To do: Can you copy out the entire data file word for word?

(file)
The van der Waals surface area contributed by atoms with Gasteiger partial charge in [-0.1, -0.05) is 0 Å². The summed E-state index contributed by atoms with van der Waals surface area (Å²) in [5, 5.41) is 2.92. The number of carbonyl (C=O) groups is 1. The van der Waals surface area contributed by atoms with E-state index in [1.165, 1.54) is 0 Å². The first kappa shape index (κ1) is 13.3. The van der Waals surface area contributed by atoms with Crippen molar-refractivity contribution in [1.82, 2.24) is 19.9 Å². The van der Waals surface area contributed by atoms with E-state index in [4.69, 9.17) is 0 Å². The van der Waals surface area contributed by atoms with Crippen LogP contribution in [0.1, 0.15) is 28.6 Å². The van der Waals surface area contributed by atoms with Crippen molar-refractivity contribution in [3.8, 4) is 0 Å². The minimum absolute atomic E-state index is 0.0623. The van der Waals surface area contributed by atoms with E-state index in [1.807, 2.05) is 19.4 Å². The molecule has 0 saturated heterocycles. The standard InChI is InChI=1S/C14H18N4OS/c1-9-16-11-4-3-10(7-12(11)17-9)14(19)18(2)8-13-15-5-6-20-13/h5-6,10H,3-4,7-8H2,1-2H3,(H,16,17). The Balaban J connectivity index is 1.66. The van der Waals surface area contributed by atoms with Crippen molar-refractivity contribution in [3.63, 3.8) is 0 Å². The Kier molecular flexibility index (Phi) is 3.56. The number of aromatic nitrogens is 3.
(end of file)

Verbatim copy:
The van der Waals surface area contributed by atoms with Gasteiger partial charge in [-0.1, -0.05) is 0 Å². The summed E-state index contributed by atoms with van der Waals surface area (Å²) in [5, 5.41) is 2.92. The number of carbonyl (C=O) groups is 1. The van der Waals surface area contributed by atoms with E-state index in [1.165, 1.54) is 0 Å². The first kappa shape index (κ1) is 13.3. The van der Waals surface area contributed by atoms with Crippen molar-refractivity contribution in [1.82, 2.24) is 19.9 Å². The van der Waals surface area contributed by atoms with E-state index in [4.69, 9.17) is 0 Å². The van der Waals surface area contributed by atoms with Crippen LogP contribution in [0.1, 0.15) is 28.6 Å². The van der Waals surface area contributed by atoms with Crippen molar-refractivity contribution in [3.8, 4) is 0 Å². The minimum absolute atomic E-state index is 0.0623. The van der Waals surface area contributed by atoms with E-state index in [1.807, 2.05) is 19.4 Å². The molecule has 0 saturated heterocycles. The standard InChI is InChI=1S/C14H18N4OS/c1-9-16-11-4-3-10(7-12(11)17-9)14(19)18(2)8-13-15-5-6-20-13/h5-6,10H,3-4,7-8H2,1-2H3,(H,16,17). The Balaban J connectivity index is 1.66. The van der Waals surface area contributed by atoms with Crippen molar-refractivity contribution in [3.63, 3.8) is 0 Å². The Kier molecular flexibility index (Phi) is 3.56. The number of aromatic nitrogens is 3.